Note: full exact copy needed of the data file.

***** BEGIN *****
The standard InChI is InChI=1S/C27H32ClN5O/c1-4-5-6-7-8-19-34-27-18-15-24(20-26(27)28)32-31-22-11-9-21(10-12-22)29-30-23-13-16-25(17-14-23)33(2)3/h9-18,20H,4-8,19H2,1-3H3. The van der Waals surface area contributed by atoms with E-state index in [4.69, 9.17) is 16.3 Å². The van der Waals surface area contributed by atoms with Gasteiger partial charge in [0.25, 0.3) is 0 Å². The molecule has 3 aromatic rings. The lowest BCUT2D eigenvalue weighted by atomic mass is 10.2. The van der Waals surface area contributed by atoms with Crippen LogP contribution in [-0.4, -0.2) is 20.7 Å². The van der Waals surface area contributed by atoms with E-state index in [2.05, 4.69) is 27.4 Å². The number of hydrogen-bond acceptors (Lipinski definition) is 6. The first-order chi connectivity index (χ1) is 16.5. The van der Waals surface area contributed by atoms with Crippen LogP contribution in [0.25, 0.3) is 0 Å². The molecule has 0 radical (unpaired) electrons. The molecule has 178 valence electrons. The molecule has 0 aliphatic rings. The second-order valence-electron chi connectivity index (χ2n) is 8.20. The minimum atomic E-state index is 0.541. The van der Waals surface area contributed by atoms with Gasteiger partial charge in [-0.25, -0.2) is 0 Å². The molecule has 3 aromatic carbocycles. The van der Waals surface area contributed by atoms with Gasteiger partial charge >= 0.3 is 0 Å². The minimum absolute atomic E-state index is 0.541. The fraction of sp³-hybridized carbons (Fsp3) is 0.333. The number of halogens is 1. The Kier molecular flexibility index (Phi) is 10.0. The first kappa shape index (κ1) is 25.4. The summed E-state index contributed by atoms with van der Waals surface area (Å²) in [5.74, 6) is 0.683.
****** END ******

The standard InChI is InChI=1S/C27H32ClN5O/c1-4-5-6-7-8-19-34-27-18-15-24(20-26(27)28)32-31-22-11-9-21(10-12-22)29-30-23-13-16-25(17-14-23)33(2)3/h9-18,20H,4-8,19H2,1-3H3. The van der Waals surface area contributed by atoms with E-state index in [4.69, 9.17) is 16.3 Å². The van der Waals surface area contributed by atoms with Gasteiger partial charge in [0.25, 0.3) is 0 Å². The molecule has 3 aromatic rings. The lowest BCUT2D eigenvalue weighted by atomic mass is 10.2. The van der Waals surface area contributed by atoms with Crippen LogP contribution in [-0.4, -0.2) is 20.7 Å². The van der Waals surface area contributed by atoms with E-state index in [2.05, 4.69) is 27.4 Å². The number of hydrogen-bond acceptors (Lipinski definition) is 6. The first-order chi connectivity index (χ1) is 16.5. The van der Waals surface area contributed by atoms with Crippen LogP contribution in [0.25, 0.3) is 0 Å². The molecule has 0 radical (unpaired) electrons. The molecule has 178 valence electrons. The molecule has 0 aliphatic rings. The second-order valence-electron chi connectivity index (χ2n) is 8.20. The minimum atomic E-state index is 0.541. The van der Waals surface area contributed by atoms with Gasteiger partial charge in [-0.25, -0.2) is 0 Å². The molecule has 3 aromatic carbocycles. The van der Waals surface area contributed by atoms with Gasteiger partial charge >= 0.3 is 0 Å². The minimum absolute atomic E-state index is 0.541. The fraction of sp³-hybridized carbons (Fsp3) is 0.333. The number of halogens is 1. The Kier molecular flexibility index (Phi) is 10.0. The first kappa shape index (κ1) is 25.4. The summed E-state index contributed by atoms with van der Waals surface area (Å²) in [5.74, 6) is 0.683.